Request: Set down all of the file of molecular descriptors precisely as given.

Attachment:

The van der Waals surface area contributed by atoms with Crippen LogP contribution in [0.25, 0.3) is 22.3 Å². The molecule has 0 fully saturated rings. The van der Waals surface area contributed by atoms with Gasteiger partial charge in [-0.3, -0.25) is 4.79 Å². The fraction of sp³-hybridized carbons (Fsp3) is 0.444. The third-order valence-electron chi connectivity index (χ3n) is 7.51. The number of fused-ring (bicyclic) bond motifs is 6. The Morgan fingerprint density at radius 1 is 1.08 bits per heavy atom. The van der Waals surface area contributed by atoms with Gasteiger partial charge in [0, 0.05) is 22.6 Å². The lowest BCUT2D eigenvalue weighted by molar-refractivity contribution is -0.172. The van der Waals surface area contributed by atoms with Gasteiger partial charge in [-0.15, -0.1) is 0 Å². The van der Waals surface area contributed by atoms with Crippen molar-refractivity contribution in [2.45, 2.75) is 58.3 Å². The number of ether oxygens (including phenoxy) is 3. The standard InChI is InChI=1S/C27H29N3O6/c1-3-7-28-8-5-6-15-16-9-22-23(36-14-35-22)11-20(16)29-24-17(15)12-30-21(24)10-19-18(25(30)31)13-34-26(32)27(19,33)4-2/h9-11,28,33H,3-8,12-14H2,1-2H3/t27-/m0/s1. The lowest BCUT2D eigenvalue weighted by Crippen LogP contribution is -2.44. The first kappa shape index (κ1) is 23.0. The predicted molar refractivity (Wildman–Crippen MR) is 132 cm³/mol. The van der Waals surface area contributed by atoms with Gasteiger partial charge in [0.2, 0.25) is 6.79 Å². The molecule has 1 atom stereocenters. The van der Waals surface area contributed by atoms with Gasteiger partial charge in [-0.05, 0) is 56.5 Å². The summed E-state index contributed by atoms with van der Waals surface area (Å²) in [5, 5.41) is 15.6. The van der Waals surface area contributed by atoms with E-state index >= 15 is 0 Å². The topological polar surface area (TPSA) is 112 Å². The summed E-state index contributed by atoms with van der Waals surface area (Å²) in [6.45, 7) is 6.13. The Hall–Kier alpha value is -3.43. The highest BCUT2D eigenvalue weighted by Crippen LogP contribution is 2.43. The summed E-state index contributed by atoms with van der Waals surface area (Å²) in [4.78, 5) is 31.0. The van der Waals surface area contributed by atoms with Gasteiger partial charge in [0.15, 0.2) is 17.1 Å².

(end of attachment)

The van der Waals surface area contributed by atoms with Crippen LogP contribution in [0.25, 0.3) is 22.3 Å². The molecule has 0 fully saturated rings. The van der Waals surface area contributed by atoms with Gasteiger partial charge in [-0.3, -0.25) is 4.79 Å². The fraction of sp³-hybridized carbons (Fsp3) is 0.444. The third-order valence-electron chi connectivity index (χ3n) is 7.51. The number of fused-ring (bicyclic) bond motifs is 6. The Morgan fingerprint density at radius 1 is 1.08 bits per heavy atom. The van der Waals surface area contributed by atoms with Gasteiger partial charge in [0, 0.05) is 22.6 Å². The lowest BCUT2D eigenvalue weighted by molar-refractivity contribution is -0.172. The van der Waals surface area contributed by atoms with Gasteiger partial charge in [-0.15, -0.1) is 0 Å². The van der Waals surface area contributed by atoms with Crippen molar-refractivity contribution in [2.45, 2.75) is 58.3 Å². The number of ether oxygens (including phenoxy) is 3. The standard InChI is InChI=1S/C27H29N3O6/c1-3-7-28-8-5-6-15-16-9-22-23(36-14-35-22)11-20(16)29-24-17(15)12-30-21(24)10-19-18(25(30)31)13-34-26(32)27(19,33)4-2/h9-11,28,33H,3-8,12-14H2,1-2H3/t27-/m0/s1. The lowest BCUT2D eigenvalue weighted by Crippen LogP contribution is -2.44. The first kappa shape index (κ1) is 23.0. The predicted molar refractivity (Wildman–Crippen MR) is 132 cm³/mol. The van der Waals surface area contributed by atoms with Gasteiger partial charge in [0.2, 0.25) is 6.79 Å². The molecule has 1 atom stereocenters. The van der Waals surface area contributed by atoms with Gasteiger partial charge in [-0.05, 0) is 56.5 Å². The summed E-state index contributed by atoms with van der Waals surface area (Å²) in [5, 5.41) is 15.6. The van der Waals surface area contributed by atoms with E-state index >= 15 is 0 Å². The topological polar surface area (TPSA) is 112 Å². The summed E-state index contributed by atoms with van der Waals surface area (Å²) in [6.45, 7) is 6.13. The Hall–Kier alpha value is -3.43. The highest BCUT2D eigenvalue weighted by Crippen LogP contribution is 2.43. The summed E-state index contributed by atoms with van der Waals surface area (Å²) in [4.78, 5) is 31.0. The van der Waals surface area contributed by atoms with Gasteiger partial charge in [0.15, 0.2) is 17.1 Å².